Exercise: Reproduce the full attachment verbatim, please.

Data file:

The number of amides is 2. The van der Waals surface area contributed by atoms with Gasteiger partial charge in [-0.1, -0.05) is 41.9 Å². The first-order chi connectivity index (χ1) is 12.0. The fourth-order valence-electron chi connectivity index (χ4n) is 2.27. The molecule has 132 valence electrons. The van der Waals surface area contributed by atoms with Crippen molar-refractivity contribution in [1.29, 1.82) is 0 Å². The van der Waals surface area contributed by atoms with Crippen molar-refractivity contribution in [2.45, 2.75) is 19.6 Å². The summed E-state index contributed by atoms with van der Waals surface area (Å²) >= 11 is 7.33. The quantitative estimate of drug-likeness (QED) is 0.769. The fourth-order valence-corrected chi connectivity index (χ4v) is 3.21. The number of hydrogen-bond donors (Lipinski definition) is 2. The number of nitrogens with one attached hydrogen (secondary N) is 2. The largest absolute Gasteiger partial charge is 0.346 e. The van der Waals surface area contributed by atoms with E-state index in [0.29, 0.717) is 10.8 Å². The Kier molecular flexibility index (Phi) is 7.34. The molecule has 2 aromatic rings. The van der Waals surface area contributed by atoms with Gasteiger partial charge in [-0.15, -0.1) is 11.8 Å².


The number of amides is 2. The van der Waals surface area contributed by atoms with Gasteiger partial charge in [-0.1, -0.05) is 41.9 Å². The first-order chi connectivity index (χ1) is 12.0. The fourth-order valence-electron chi connectivity index (χ4n) is 2.27. The molecule has 132 valence electrons. The van der Waals surface area contributed by atoms with Crippen molar-refractivity contribution in [1.29, 1.82) is 0 Å². The van der Waals surface area contributed by atoms with Crippen molar-refractivity contribution in [2.45, 2.75) is 19.6 Å². The summed E-state index contributed by atoms with van der Waals surface area (Å²) >= 11 is 7.33. The quantitative estimate of drug-likeness (QED) is 0.769. The fourth-order valence-corrected chi connectivity index (χ4v) is 3.21. The number of hydrogen-bond donors (Lipinski definition) is 2. The number of nitrogens with one attached hydrogen (secondary N) is 2. The largest absolute Gasteiger partial charge is 0.346 e. The van der Waals surface area contributed by atoms with E-state index in [0.29, 0.717) is 10.8 Å². The Kier molecular flexibility index (Phi) is 7.34. The molecule has 2 aromatic rings. The van der Waals surface area contributed by atoms with Gasteiger partial charge in [-0.15, -0.1) is 11.8 Å².